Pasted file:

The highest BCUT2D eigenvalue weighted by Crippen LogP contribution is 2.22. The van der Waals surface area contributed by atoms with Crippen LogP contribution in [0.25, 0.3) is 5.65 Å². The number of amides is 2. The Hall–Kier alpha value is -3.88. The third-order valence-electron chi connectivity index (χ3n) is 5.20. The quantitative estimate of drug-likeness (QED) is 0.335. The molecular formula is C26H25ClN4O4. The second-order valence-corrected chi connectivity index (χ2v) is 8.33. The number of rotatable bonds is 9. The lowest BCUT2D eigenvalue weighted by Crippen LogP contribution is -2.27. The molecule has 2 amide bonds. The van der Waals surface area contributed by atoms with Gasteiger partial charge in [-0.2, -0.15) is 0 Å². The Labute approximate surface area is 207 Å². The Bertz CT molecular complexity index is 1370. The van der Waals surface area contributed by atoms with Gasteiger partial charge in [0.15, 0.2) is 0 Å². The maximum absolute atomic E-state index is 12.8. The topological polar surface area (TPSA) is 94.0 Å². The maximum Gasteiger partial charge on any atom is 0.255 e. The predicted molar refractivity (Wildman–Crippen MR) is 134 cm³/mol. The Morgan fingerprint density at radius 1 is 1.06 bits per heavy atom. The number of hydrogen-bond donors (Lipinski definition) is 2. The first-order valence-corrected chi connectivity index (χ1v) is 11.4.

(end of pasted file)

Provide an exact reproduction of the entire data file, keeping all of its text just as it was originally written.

The highest BCUT2D eigenvalue weighted by Crippen LogP contribution is 2.22. The van der Waals surface area contributed by atoms with Crippen LogP contribution in [0.25, 0.3) is 5.65 Å². The number of amides is 2. The Hall–Kier alpha value is -3.88. The third-order valence-electron chi connectivity index (χ3n) is 5.20. The quantitative estimate of drug-likeness (QED) is 0.335. The molecular formula is C26H25ClN4O4. The second-order valence-corrected chi connectivity index (χ2v) is 8.33. The number of rotatable bonds is 9. The lowest BCUT2D eigenvalue weighted by Crippen LogP contribution is -2.27. The molecule has 2 amide bonds. The van der Waals surface area contributed by atoms with Gasteiger partial charge in [-0.2, -0.15) is 0 Å². The Labute approximate surface area is 207 Å². The Bertz CT molecular complexity index is 1370. The van der Waals surface area contributed by atoms with Gasteiger partial charge in [0.15, 0.2) is 0 Å². The maximum absolute atomic E-state index is 12.8. The topological polar surface area (TPSA) is 94.0 Å². The maximum Gasteiger partial charge on any atom is 0.255 e. The predicted molar refractivity (Wildman–Crippen MR) is 134 cm³/mol. The Morgan fingerprint density at radius 1 is 1.06 bits per heavy atom. The number of hydrogen-bond donors (Lipinski definition) is 2. The first-order valence-corrected chi connectivity index (χ1v) is 11.4.